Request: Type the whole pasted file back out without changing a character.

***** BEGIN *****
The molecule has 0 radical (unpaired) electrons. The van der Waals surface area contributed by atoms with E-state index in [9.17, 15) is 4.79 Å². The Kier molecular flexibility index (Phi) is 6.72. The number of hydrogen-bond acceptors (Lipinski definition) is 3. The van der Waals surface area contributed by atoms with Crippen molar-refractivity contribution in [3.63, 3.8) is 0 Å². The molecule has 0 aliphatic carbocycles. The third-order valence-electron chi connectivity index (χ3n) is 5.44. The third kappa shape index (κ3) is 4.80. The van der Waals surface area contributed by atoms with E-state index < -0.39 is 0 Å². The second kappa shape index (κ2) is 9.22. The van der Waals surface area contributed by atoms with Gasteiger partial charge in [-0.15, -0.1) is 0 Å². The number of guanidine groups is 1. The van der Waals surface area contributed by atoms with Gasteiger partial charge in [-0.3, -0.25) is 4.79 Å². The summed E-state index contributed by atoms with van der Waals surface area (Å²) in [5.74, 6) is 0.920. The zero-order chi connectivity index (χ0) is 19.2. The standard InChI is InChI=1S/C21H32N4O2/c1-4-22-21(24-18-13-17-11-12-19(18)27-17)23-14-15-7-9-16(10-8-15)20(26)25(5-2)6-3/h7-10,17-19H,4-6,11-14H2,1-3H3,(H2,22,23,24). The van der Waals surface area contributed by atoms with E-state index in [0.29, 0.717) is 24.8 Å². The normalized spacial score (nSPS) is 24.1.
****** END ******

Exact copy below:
The molecule has 0 radical (unpaired) electrons. The van der Waals surface area contributed by atoms with E-state index in [9.17, 15) is 4.79 Å². The Kier molecular flexibility index (Phi) is 6.72. The number of hydrogen-bond acceptors (Lipinski definition) is 3. The van der Waals surface area contributed by atoms with Crippen molar-refractivity contribution in [3.63, 3.8) is 0 Å². The molecule has 0 aliphatic carbocycles. The third-order valence-electron chi connectivity index (χ3n) is 5.44. The third kappa shape index (κ3) is 4.80. The van der Waals surface area contributed by atoms with E-state index < -0.39 is 0 Å². The second kappa shape index (κ2) is 9.22. The van der Waals surface area contributed by atoms with Gasteiger partial charge in [-0.15, -0.1) is 0 Å². The number of guanidine groups is 1. The van der Waals surface area contributed by atoms with Gasteiger partial charge in [-0.3, -0.25) is 4.79 Å². The summed E-state index contributed by atoms with van der Waals surface area (Å²) in [5.74, 6) is 0.920. The zero-order chi connectivity index (χ0) is 19.2. The standard InChI is InChI=1S/C21H32N4O2/c1-4-22-21(24-18-13-17-11-12-19(18)27-17)23-14-15-7-9-16(10-8-15)20(26)25(5-2)6-3/h7-10,17-19H,4-6,11-14H2,1-3H3,(H2,22,23,24). The van der Waals surface area contributed by atoms with E-state index in [0.29, 0.717) is 24.8 Å². The normalized spacial score (nSPS) is 24.1.